Processing archaeological finds, 11am-3pm, 12, 15, 18, 19 and 20 August. The Faversham Society Archaeological Research Group (FSARG) will be processing their finds from the summer season digs. Come along and see what they have found. Entrance via the Fleur in Preston Street or through the yard off Gatefield Lane.
Art class with a local artist, Umbrella Centre, Court Street, 11am-12pm, 16 August. Free art class focusing on rooftops and the historic buildings of Faversham.
Picture the Rec chalk drawing workshop, Faversham Recreation Ground, 11am-4pm, 19 and 20 August. Join Andy Evans for his workshop on the avenue by Whitstable Road on the Saturday or by the Rec playground on the Sunday.
An evening bat walk, St Mary of Charity, 8.30pm, 16 August. Tickets £3. A walk around the church, looking for, and listening to, using bat detectors.
Insects: Forgotten Pollinators, St Mary of Charity churchyard, 11am, 18 August. Tickets £3. Brambles, nettles, and wild flowers attract and sustain the insects, an important part of the web of life.
Look out, also, for photographs in some of the shops in town, showing them in a previous incarnation. Three pubs – the Bear, the Quay, and the Ship Inn at Ospringe Street – will be displaying images about their history.
Full details of all events can be found at www.openfaversham.info
Left to right: the title page of Katherine Parr – first book in English to have a female author;
Prayer for King Edward VI – dating Psalms and prayers to 1547; the Anti-Catholic and Pope statement; and the note on the flyleaf
A very rare and exciting Tudor prayer book has been discovered in the Faversham Society attic.
The book comprises large sections of three Tudor prayer books bound together. The first book is missing the title and first pages but has 190 surviving pages and starts at page 51 but is identified as the Primer set forth by the kinges maiestie and his clergie and is known as the King’s Primer.
It is in English and was authorised by King Henry VIII. It was first published anonymously in 1545 but was written by Thomas Cranmer who had been influenced by Protestant ideas. This copy has a prayer for Edward VI – Henry’s son by his third wife, Jane Seymour – and so probably dates from 1547.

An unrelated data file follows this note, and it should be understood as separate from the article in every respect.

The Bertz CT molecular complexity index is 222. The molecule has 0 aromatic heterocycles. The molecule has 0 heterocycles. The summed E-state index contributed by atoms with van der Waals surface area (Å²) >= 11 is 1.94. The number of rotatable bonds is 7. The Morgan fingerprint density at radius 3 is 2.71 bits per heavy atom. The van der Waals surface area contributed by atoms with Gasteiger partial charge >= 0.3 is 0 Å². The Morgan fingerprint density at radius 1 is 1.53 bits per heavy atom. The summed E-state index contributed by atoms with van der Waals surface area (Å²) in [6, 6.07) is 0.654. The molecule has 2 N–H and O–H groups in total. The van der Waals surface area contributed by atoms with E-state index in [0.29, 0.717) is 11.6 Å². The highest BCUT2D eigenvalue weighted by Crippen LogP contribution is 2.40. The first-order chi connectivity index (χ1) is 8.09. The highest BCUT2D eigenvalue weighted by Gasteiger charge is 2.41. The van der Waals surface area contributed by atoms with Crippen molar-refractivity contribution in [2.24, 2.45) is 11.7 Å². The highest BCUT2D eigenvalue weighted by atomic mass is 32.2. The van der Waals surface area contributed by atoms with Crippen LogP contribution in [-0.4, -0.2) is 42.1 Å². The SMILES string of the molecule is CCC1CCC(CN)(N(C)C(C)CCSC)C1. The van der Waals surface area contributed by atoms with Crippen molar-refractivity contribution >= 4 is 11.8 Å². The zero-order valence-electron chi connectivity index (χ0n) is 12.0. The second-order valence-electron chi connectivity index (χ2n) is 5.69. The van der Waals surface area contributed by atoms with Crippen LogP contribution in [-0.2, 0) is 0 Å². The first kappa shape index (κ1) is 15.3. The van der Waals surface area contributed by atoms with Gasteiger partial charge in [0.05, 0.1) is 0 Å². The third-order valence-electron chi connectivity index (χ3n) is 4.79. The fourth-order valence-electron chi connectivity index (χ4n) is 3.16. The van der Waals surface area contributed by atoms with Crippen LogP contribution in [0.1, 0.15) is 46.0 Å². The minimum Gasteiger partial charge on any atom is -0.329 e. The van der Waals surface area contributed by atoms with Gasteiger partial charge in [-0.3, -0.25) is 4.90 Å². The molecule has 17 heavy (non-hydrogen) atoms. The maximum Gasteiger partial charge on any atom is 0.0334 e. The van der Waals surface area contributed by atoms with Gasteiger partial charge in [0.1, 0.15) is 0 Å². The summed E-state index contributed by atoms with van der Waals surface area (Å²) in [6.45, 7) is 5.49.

The next book is identified as Psalms and prayers taken out of holye scripture which had been published anonymously in Latin by John Fisher, Bishop of Rochester, in 1529. However it was translated into English by Queen Katherine Parr – Henry’s sixth wife – and first published anonymously in 1544. It concludes with a prayer for men going into battle and a prayer for King Edward VI, thus our copy dates from his reign of 1547-53. Our copy is missing the title page and first pages, but has 156 surviving pages.
The third book – the most exciting discovery – has the title page and the first 28 pages. It is Prayers or medytacions wherein the mynd is stirred … by Queen Katherine Parr.
This the first book in the English language by a named female author. It seems probable that these three books all in English were originally bound together – perhaps for economy. The present binding is 19th century. We know that because where the leather spine had been split, a 19th-century paper under spine with advertisements of the time was found.
But now the surprise element! On the fly-leaf there is a inscription in blue pencil: “Found hidden away in an old chimney 1881 Geo Johnson.”